Grow and Allan decided to build a sanctuary for chimpanzees on the other side of North America, on the 41-hectare piece of land they own in Quebec. Grow got advice from chimpanzee expert Roger Fouts, a psychology professor and co-director of CHCI. She also met with James Mahoney, a research veterinarian at LEMSIP and author of Saving Molly, a memoir about his work with the chimpanzees and the subsequent change in his attitudes regarding animal rights.

The first group of retiring research chimpanzees came to Quebec from LEMSIP in September 1997, in a small trailer that transported them across the Canadian border. The second followed a month later. Most of the primates were thin and hairless. Several had serious diarrhea because of dietary changes. Most were fearful. They fought and screamed when they first arrived.

They found kindred souls, human ones, who are working to fulfill a four-fold mission. To provide a kind of retirement home for biomedical research chimpanzees; to offer sanctuary for unwanted and abused farm animals; to spearhead wetland restoration of the area; and to deliver educational programs about all of the above. The organization, not surprisingly, is opposed to any form of animal research.

Besides Allan, Grow and several family members, Fauna runs with the help of approximately 20 volunteers, only six or seven of who work with the chimpanzees on a regular basis. The organization's advisory board includes such primate heavyweights as Fouts and his wife Deborah. Jane Goodall, who has worked for 40 years with and for chimpanzees in Tanzania, is on the list. Her institute donated money to build an enclosure for the Fauna chimps.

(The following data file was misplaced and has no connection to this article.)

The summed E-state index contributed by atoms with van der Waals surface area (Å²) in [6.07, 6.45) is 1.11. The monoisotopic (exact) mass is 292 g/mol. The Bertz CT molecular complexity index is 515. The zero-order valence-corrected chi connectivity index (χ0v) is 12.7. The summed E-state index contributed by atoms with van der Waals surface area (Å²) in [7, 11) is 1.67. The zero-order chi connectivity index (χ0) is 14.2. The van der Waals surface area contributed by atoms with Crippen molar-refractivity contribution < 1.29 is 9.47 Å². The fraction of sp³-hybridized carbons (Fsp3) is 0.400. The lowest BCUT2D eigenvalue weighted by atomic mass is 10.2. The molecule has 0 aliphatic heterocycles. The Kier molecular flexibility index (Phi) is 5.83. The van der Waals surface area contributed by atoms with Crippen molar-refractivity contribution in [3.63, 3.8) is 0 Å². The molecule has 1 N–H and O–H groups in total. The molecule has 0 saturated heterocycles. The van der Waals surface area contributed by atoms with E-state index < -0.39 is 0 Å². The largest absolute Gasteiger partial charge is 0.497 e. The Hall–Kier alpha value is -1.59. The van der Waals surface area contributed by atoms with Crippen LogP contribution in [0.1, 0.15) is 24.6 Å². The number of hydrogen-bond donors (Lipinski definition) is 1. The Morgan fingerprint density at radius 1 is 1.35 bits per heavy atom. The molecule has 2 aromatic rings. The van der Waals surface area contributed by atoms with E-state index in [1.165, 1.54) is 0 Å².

Grow and Allan spent more than $200,000 of their own money to get Fauna started, and continues to rely on about 600 like-minded private donors to keep the primate project going. Some chimpanzees are "provided with an endowment to take care of them after their life in research," but not those at Fauna, explained Fauna staff member Tony Smith.

And taking care of 15 full-grown adults is not cheap. Last year, Fauna received $20,000 in donations -- a drop in the bucket considering each chimp costs about $7300 per year to care for. "We have no veterinary costs. That's the figure for food, housing, electricity and enrichment activities," explained Grow. Furthermore, these animal charges may end up outliving their caretakers -- Annie is almost 42, and could be around for another 20 years.

Many chimpanzees residing in North America are not nearly as fortunate. Of approximately 2000 chimpanzees currently living in the United States, about 1700 are in research laboratories, while the others are in zoos, private hands or used for entertainment, according to the Animal Research Issues, a publication of the Humane Society of the United States (HSUS). In the 1960s and '70s, many were used by the U.S. Air Force for flight-testing. Even in zoos or roadside attractions, conditions are generally not good for chimpanzees, according to Grow.

"It's not only laboratories that have terrible conditions," she says. "At least there, they have a caregiver." She visited one place where the animals were housed in caves underground.